After his first Flex Top 10 article, James has posted his second article. This time, he talks about the top 10 mistakes when building Flex applications. What mistakes made the shortlist? Find out and use the list as your checklist when you build your own Flex apps to avoid the common pitfalls. Meanwhile, if you have a suggested topic for this Flex Top Ten series, feel free to drop us an e-mail.
Yesterday, we launched a couple of exciting new enhancements on the Adobe Developer Connection, specifically in the Flex Developer Center.
A new community-powered search is the first enhancement. The community powered search is designed to help people find the best answer to their question, no matter where the answer may reside. If the best answer is on someone’s blog in the community, that’s the answer we want to help people find. This will not replace the existing search on adobe.com, but will be available as a new beta search. There is a team of Flex advisors who are adding URLs/domains to this search on an ongoing basis.
We have also added the ability for users to add comments to Flex Developer Center content. As most of you know, we’ve had commenting on Adobe Livedocs for a while. This is the next generation of commenting, in that the commenting functionality across these two different places is integrated. The intent of commenting is to gather feedback and deliver the best possible content; by integrating the commenting, and who reviews and acts on those comments we can strive to be as consistent as possible across content on adobe.com. Again, there is a team of Flex advisors moderating comments, and Hong Qiu and I will be moderating the Flex Developer Center comments. Note that all posted comments go live immediately, however, where there is inappropriate content, the moderators will scrub as needed. The coolest part is that authors can monitor comments on their articles by subscribing to the RSS feed (see link below) for Flex Developer Center.
You can see both of these enhancements on the Flex Developer Center: http://www.adobe.com/devnet/flex/. To find the new features:
• Flex community-powered search: Look in the right-nav in the Flex DC, and you will see the “Search Community-Powered Help” form field.
• Commenting: Browse to any article in the Flex Developer Center, and you will see the option to add your comment.
• Subscribe to the RSS feed for comments for the Flex Developer Center and see all comments, anytime: http://community.adobe.com/ion/rss/comments.html?label=flex_product_adobelr&language=en_US
We encourage you to try these new enhancements and send any feedback. The search results page that gets returned will have a link to a feedback survey at the top right of the page.
Happy searching and commenting!
Manager, Content community and applications
It’s hard to believe that Flash Player 9 was released nearly two years ago. Along with it came a white paper that focused on the security-relevant features of the Flash Player client runtime, including those introduced in earlier versions of the product. Today the Flash Player team updated it for the security model implemented in Flash Player 9 April 2008 Security Update (version 9,0,124,0). This updated white paper includes a revised “website controls” section that addresses the recent changes to policy files and header sending permissions.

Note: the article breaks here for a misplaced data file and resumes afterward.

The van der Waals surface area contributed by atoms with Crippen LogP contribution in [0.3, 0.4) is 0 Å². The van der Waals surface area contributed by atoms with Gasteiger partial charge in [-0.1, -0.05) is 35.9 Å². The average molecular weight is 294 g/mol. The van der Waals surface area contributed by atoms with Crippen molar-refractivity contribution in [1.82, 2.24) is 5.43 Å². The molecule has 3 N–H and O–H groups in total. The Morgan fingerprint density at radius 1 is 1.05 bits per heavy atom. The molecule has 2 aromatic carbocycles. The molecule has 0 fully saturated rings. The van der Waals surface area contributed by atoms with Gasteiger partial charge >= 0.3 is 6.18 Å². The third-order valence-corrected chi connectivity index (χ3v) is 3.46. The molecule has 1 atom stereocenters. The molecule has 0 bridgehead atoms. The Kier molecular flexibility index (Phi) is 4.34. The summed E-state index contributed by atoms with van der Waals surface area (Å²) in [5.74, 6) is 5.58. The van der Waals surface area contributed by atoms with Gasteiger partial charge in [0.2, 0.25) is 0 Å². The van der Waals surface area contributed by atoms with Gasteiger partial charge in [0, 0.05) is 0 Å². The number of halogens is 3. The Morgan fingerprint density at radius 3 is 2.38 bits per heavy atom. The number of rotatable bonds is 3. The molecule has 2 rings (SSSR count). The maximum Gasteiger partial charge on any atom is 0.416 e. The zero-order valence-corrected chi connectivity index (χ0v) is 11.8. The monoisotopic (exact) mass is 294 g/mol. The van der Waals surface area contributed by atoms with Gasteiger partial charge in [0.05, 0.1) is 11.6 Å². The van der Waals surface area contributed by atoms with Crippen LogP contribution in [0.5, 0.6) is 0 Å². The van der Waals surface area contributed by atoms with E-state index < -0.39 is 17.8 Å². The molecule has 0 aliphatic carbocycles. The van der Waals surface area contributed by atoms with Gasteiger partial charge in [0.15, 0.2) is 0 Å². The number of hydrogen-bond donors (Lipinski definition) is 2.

Dynamic bit rate switching is a pretty important concept to get right when your business hinges on delivering high-quality video to paying customers.
David Hassoun (plus his team at RealEyes Media) provides an overview of the concepts involved in dynamic stream switching of Flash video using Flash Media Server 3. Use this technique to take into account varying network conditions that your users may encounter while viewing streaming content.
Lisa Larson-Kelley has updated her very popular Flash video template of a dynamic video playlist that allows both streaming and progressive delivery of your video to a customizable player.
Why Popeye? Find out why. (Go Spinach Party, go!)
Adobe Media Player (“don’t call it AMP!”) was unleashed a couple days ago and — to support the product’s debut — we launched a developer center to facilitate the “behind the scenes” coding you can do with Adobe Media Player. It’s not exactly a developer tool, but Adobe Media Player runs on RSS feeds that you can play with. (Hey, it’s also an Adobe AIR application — that’s pretty cool.)
Check out the new Adobe Media Player Developer Center to learn about the new desktop media player and understand how it consumes Media RSS feeds. You can also download the Content Developer Kit. It’s a big PDF file now but we will be producing excerpts on the website over the coming days.
Adobe released a security update for Flash Player 9 (Flash Player 9,0,124,0) on April 8, 2008, to strengthen the security of Adobe Flash Player. If you work with SWF content, you are strongly advised to review the article, Understanding Flash Player 9 April 2008 Security Update compatibility, to determine if your SWF content will be impacted — and to begin implementing necessary changes immediately to help ensure a seamless transition.
Please comment (nicely if there are any issues unaddressed in this article and I’ll forward it to the Flash Player team so they can follow up and update this article.